He is now demanding that hard-pressed commuters pay again for falling standards with even higher prices.
Regulated rail fares will rise by 3.2 per cent in January 2019, based on this month’s inflation figures. That will mean that fares have risen by 36 per cent under the Tories – three times the rate of average wage growth.
The government is increasing fares by the Retail Price Index rather than the lower, more accurate measure of inflation, the Consumer Price Index.
Liverpool City Region Mayor Steve Rotheram has called for fares to be frozen on services failing to deliver acceptable services to passengers, including Northern and TransPennine. I agree.
However, Chris Grayling has demanded that staff pay for the chaos by agreeing new contracts that would limit their future pay increases to the CPI measure of inflation. That is a disingenuous distraction designed to shift the focus away from the desperate state of rail services here in the North West.
On Sunday August 12 rail operator Northern cancelled 80 services, including trains on the Liverpool to Manchester Airport line used by families and others travelling to and from summer holidays. It was the third successive week of similar Sunday cancellations.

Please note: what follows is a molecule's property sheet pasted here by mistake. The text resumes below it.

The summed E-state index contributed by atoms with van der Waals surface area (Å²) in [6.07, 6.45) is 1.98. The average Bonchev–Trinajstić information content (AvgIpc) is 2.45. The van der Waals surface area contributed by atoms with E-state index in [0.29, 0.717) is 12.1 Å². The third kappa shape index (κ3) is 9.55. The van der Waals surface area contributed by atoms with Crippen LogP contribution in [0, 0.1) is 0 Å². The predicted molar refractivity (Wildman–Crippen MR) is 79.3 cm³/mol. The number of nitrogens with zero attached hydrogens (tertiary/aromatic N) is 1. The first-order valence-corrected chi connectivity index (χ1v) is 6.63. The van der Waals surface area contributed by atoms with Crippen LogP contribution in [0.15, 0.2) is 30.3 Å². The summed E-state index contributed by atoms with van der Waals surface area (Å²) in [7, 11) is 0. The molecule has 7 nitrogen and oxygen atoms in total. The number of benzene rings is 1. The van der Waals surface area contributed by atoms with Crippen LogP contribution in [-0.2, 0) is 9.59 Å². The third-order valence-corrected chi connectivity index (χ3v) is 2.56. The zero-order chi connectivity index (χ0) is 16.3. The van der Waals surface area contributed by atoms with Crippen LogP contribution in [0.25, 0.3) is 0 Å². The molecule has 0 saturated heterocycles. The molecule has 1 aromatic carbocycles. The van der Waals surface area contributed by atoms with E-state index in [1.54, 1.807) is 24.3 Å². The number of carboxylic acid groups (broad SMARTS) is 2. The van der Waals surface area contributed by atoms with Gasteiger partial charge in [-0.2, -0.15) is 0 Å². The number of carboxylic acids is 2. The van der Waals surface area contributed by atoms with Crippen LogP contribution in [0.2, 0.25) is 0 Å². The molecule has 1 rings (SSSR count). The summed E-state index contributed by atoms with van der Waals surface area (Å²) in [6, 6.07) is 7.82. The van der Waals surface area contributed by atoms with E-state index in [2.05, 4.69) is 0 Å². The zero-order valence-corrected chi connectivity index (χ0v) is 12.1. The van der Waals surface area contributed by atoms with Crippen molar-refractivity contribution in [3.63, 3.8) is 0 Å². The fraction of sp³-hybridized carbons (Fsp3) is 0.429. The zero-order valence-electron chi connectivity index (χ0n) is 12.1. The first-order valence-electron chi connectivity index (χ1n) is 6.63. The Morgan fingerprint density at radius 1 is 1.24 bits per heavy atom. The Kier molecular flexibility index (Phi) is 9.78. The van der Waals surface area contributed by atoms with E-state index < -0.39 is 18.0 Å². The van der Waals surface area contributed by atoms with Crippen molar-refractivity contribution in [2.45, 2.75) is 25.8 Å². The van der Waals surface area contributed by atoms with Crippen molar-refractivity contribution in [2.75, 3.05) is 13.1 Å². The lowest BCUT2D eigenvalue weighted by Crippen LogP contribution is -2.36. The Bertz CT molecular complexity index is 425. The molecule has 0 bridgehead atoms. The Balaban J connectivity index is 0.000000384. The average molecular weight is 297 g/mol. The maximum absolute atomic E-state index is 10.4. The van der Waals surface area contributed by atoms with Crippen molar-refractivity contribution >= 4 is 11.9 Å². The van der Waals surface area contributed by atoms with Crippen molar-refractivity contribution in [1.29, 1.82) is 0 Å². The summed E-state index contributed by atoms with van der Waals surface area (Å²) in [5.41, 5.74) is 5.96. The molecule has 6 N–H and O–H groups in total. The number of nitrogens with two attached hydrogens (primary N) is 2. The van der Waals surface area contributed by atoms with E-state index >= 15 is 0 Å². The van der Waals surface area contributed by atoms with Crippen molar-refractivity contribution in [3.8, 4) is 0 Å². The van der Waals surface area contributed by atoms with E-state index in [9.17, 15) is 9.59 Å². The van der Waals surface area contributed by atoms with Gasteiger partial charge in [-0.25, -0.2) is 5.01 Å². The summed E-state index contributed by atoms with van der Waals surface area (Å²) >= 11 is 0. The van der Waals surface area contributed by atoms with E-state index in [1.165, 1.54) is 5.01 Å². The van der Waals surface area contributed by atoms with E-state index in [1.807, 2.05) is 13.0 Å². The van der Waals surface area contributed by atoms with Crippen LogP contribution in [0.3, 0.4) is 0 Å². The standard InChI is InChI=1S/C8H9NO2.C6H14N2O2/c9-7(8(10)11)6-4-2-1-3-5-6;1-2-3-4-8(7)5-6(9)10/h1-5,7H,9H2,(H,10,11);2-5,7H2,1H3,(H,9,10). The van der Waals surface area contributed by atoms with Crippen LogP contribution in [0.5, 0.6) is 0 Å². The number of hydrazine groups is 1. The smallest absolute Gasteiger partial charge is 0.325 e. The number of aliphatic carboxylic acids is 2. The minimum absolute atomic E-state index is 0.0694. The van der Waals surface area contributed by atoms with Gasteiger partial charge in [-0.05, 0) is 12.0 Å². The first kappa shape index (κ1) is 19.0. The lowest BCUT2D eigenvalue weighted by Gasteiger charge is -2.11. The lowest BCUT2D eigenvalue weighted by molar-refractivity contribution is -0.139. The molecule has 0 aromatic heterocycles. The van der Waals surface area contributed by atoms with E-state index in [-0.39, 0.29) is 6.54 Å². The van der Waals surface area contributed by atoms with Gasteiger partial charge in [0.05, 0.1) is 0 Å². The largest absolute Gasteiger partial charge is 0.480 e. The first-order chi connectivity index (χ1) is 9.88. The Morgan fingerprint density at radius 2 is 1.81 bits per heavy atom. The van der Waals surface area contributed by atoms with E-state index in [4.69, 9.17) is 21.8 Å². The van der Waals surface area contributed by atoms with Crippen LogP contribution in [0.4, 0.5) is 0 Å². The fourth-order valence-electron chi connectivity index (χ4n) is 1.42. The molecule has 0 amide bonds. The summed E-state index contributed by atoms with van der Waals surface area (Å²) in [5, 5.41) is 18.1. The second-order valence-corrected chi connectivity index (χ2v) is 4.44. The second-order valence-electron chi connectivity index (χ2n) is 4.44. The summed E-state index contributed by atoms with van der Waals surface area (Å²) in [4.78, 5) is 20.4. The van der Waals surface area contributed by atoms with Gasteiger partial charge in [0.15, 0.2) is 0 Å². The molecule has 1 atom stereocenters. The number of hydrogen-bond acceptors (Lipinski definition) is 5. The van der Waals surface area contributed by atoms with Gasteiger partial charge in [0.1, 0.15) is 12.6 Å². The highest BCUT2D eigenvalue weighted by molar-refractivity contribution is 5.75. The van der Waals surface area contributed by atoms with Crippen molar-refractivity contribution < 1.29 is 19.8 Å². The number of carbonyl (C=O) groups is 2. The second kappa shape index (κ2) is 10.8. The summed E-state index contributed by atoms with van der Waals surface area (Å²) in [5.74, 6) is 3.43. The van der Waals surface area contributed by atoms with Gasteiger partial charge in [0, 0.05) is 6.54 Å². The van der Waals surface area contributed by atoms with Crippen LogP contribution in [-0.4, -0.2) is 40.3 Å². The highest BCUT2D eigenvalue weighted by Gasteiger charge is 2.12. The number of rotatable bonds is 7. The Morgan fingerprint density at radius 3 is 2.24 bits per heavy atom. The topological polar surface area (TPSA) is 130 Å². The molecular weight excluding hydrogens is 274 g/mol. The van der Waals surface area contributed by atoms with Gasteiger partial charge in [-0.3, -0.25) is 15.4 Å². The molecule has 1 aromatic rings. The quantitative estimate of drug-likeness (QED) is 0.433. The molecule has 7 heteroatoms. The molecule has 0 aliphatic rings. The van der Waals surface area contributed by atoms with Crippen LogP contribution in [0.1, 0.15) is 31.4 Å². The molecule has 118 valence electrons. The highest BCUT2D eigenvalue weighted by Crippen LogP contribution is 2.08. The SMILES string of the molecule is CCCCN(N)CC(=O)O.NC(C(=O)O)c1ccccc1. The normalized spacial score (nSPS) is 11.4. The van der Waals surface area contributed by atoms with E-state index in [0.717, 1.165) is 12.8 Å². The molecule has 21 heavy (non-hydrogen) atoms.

Passengers into Liverpool will be expected to pay on average £110 more per year for an annual season ticket, £91 for those travelling from Southport and across key routes into Manchester city centre stations passengers can expect a £45 increase.
Liverpool commuters can’t afford the cost of higher fares and falling standards.
A 2019 fares freeze would at least recognise the level of disruption over the past few months and compensate passengers for the delays in planned service upgrades. A fares freeze could also help attract back passengers to the railways who have been put off by recent disruption. I will be pushing the government in this proposal when Parliament resumes in two weeks’ time.